Someday Is Now: The Immaculate Legacy of Sister Corita Kent

Design // Thursday, August 20, 2015
Corita Kent—for thirty-two years an active member of the Sisters of the Immaculate Heart of Mary—is perhaps today’s most unexpected underground art star. Acclaimed for decades by cognoscenti as a unique contributor to Pop Art and the generator of an effective style of socially engaged art making, she has been rediscovered by a new generation bred on Photoshop, grassroots activism, font-tweaking and DIY publishing.

Issue Preview: September 2015 with Richard Colman

Juxtapoz // Monday, August 03, 2015
We are proud to kick off the Fall season with a cover story on San Francisco-based fine artist Richard Colman. Richard's work has evolved and expanded so much since we last spoke to him in 2010, and his newest body of work continues to be an exploration on the way we as humans communicate and interact. We spent a few weeks with Richard in his studio in SF as well as around the city he calls home to catch a glimpse at the intricate details of the working artist's life.

Someday is Now: The Art of Corita Kent @ Pasadena Museum of California Art

Juxtapoz // Monday, June 15, 2015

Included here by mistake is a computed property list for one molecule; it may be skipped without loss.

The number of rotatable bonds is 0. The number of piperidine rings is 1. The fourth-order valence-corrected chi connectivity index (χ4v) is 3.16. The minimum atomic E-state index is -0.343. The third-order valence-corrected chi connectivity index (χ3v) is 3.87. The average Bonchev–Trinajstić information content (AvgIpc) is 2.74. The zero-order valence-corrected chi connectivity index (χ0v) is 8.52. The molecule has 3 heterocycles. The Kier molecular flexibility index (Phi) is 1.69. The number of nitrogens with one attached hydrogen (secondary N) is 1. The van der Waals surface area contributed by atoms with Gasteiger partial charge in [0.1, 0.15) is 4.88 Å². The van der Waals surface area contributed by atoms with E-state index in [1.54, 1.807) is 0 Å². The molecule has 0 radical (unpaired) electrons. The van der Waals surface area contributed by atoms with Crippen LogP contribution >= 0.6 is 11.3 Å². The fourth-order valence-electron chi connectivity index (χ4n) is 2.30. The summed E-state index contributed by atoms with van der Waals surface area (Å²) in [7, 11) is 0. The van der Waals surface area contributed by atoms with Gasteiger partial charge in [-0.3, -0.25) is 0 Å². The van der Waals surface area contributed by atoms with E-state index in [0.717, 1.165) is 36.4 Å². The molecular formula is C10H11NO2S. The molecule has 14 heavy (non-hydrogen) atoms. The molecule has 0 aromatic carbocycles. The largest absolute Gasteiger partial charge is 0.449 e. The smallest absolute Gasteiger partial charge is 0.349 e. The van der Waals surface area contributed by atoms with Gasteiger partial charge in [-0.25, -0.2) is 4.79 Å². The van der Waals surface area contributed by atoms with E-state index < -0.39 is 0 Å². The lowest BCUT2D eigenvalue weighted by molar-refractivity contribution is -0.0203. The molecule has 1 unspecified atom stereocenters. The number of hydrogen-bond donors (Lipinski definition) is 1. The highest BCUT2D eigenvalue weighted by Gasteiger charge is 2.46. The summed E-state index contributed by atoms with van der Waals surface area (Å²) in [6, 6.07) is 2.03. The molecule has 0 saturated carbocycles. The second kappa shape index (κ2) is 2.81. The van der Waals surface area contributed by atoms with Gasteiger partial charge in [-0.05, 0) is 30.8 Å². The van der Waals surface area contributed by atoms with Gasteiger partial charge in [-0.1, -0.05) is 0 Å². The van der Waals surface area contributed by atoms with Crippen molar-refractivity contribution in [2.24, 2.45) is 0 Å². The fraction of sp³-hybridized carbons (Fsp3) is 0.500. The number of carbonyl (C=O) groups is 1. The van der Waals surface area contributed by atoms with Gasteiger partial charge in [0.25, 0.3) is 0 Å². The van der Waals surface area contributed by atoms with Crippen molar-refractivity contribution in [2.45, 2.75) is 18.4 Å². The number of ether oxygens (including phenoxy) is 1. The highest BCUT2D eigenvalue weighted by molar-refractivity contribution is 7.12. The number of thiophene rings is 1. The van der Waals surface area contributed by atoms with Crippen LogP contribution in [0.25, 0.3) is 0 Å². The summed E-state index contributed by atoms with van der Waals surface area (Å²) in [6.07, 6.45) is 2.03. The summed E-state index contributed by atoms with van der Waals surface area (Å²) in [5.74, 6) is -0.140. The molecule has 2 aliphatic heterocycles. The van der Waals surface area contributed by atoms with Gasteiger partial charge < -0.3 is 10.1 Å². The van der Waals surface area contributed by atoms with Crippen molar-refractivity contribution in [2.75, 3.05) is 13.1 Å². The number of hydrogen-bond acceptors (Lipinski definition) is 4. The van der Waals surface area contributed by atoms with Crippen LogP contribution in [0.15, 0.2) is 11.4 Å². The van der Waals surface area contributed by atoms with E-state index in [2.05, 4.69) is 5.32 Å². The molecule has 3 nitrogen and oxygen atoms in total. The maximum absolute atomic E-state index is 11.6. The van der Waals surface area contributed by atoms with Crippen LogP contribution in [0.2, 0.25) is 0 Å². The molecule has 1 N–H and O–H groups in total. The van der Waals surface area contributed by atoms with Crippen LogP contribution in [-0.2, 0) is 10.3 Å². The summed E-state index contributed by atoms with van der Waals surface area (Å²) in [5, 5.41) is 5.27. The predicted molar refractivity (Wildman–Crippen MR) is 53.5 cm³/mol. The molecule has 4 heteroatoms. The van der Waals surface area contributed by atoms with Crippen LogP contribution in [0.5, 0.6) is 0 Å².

Someday is Now: The Art of Corita Kent is the first full-scale exhibition to survey the entire career of pioneering artist and designer Corita Kent (1918–1986). For over three decades, Corita experimented in printmaking, producing a groundbreaking body of work that combines faith, activism, and teaching with messages of acceptance and hope. The exhibition runs through November 1, 2015 at the Pasadena Museum of Art in Pasadena, California.

Corita Kent "but, there is only one thing that has power" @ Galerie Allen, Paris

Design // Wednesday, April 23, 2014
Galerie Allen in Paris has extended the exhibtion, "But, There is Only One Thing That Has Power," the works of Sister Corita Kent through May 3rd, 2014. If you don't know Corita Kent's amazing silkscreen works, she used her distinct style for many social causes in the 1960s and beyond. As her Wiki page states, "In 1962 Corita began using popular culture as raw material for her work.Her screen prints often incorporated the archetypical product of brands of American consumerism alongside spiritual texts. . . "


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